MATHEMATICAL FICTION:

a list compiled by Alex Kasman (College of Charleston)

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The Vanishing Man (1926)
Richard Hughes
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Contributed by Vijay Fafat

A very flimsy, lazy “story” about a professor who was writing a book called, “Multidimensional Perspective” with the narrator, and in the course of his investigations, found the fourth dimension, went into it and then died in it through an unfortunate accident during re-entry. Ho hum. An extended excerpt should give an idea:

(quoted from The Vanishing Man)

“I remember the Professor - the whole of him —standing over me and talking excitedly. I looked up in a dazed and bewildered fashion : he was waving his arms about, and crying that he had Found the Way: then suddenly he thrust his hand as it were through a hole in space ; for it vanished completely: he deliberately plunged his arm up to the elbow in —nothing ; and drew it out again.”

[...]

But it’s so easy,” he kept on repeating; “ easy as winking. Why didn’t I ever think of it before? ”

“Think of what?” I asked desperately.

“The Fourth Dimension,” he answered. “Here have we been fooling around after Imaginary Roots, and Functions, trying to mop up the mess Einstein has made, when all the time the Fourth Dimension was no different in kind from the other three that we are familiar with.”

“But I don’t see."

“No, of course you don’t!” he barked, and settled into the full stride of his lecture-room manner. “ My assumption is that the Fourth Dimension is just another dimension : no more different in kind from length, say, than length is from breadth and thickness : but perpendicular to all three. Now suppose that a being in two dimensions— a flat creature, like the moving shadows of a cinematograph—were suddenly to grasp the concept of the Third Dimension, and so step out of the picture. He might only move an inch, but he would vanish completely from the sight of the rest of his world.”

[...]

I could contain myself no longer. “This is wonderful!” I cried. “This is power ! Think of it! A step, and you are invisible ! No prison cells can hold you, for there is a side to you on which they are as open as a wedding-ring ! No safe is secure from you : you can put your hand round the comer, and draw out what you like. And, of course, if you looked back on the Universe you had left, you would see us in sections, open to you ! You could place a stone or a tablet of poison right in the very bowels of your enemies !”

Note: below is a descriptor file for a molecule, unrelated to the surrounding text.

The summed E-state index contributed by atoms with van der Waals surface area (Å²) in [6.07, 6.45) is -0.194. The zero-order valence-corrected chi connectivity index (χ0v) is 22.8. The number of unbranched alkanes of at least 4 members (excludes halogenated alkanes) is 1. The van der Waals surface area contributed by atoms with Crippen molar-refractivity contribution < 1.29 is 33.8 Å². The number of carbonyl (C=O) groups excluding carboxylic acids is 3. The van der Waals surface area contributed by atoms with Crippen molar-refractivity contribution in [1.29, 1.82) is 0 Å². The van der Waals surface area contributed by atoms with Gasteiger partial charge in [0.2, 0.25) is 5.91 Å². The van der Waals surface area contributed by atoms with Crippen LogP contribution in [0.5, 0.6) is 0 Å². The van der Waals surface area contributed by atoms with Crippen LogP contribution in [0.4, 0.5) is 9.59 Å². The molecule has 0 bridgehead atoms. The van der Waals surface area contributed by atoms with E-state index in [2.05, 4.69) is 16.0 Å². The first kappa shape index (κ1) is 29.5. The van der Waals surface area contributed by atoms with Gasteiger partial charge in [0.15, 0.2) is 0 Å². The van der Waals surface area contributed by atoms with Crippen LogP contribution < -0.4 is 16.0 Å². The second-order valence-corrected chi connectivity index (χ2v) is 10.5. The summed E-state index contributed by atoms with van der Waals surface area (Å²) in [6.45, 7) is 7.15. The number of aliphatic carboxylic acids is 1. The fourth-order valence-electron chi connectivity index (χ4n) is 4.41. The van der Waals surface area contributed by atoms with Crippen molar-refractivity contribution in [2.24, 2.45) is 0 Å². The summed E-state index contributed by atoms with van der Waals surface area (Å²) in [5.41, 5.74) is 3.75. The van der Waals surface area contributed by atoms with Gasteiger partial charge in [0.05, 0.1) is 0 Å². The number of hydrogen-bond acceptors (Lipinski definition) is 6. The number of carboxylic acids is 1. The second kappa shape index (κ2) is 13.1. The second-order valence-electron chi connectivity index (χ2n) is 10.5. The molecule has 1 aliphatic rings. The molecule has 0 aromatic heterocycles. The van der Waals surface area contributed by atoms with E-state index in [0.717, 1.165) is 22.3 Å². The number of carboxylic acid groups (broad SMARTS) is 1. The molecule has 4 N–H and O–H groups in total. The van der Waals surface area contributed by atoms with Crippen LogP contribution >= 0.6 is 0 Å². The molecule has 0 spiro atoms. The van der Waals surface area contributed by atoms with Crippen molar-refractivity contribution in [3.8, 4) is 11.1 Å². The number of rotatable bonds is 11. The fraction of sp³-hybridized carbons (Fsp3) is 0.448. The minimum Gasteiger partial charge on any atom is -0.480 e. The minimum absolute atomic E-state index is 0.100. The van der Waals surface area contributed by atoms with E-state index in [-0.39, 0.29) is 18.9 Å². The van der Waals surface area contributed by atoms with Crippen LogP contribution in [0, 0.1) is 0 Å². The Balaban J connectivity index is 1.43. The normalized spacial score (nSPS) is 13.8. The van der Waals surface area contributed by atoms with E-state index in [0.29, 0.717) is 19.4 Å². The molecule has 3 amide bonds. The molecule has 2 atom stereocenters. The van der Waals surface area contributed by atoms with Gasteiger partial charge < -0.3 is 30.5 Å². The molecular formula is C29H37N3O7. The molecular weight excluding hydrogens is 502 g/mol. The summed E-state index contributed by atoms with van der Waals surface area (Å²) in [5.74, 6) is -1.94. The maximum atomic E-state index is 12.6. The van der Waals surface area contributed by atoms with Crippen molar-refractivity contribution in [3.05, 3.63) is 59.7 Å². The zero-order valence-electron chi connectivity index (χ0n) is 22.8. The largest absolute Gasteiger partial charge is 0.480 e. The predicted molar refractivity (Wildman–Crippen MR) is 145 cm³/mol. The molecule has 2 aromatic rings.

Appears in “A Moment of Time” (1926).

(Note: This is just one work of mathematical fiction from the list. To see the entire list or to see more works of mathematical fiction, return to the Homepage.)

Works Similar to The Vanishing Man
According to my `secret formula', the following works of mathematical fiction are similar to this one:
  1. The Magic Staircase by Nelson Slade Bond
  2. The Dangerous Dimension by L. Ron Hubbard
  3. The Gostak and the Doshes by Miles J. Breuer (M.D.)
  4. The Fifth-Dimension Catapult by Murray Leinster
  5. The Cube Root of Conquest by Rog Phillips
  6. Technical Error by Arthur C. Clarke
  7. The Fourth-Dimensional Demonstrator by Murray Leinster
  8. Through the Black Board by Joel Rogers
  9. The Professor's Experiments - The Dimension of Time by Paul Bold
  10. The Captured Cross-Section by Miles J. Breuer (M.D.)
Ratings for The Vanishing Man:
RatingsHave you seen/read this work of mathematical fiction? Then click here to enter your own votes on its mathematical content and literary quality or send me comments to post on this Webpage.
Mathematical Content:
1/5 (1 votes)
..
Literary Quality:
1/5 (1 votes)
..

Categories:
GenreScience Fiction,
MotifHigher/Lower Dimensions,
TopicGeometry/Topology/Trigonometry,
MediumShort Stories,

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Exciting News: The total number of works of mathematical fiction listed in this database recently reached a milestone. The 1,500th entry is The Man of Forty Crowns by Voltaire. Thanks to Vijay Fafat for writing the summary of that work (and so many others). I am also grateful to everyone who has contributed to this website. Heck, I'm grateful to everyone who visited the site. Thank you!

(Maintained by Alex Kasman, College of Charleston)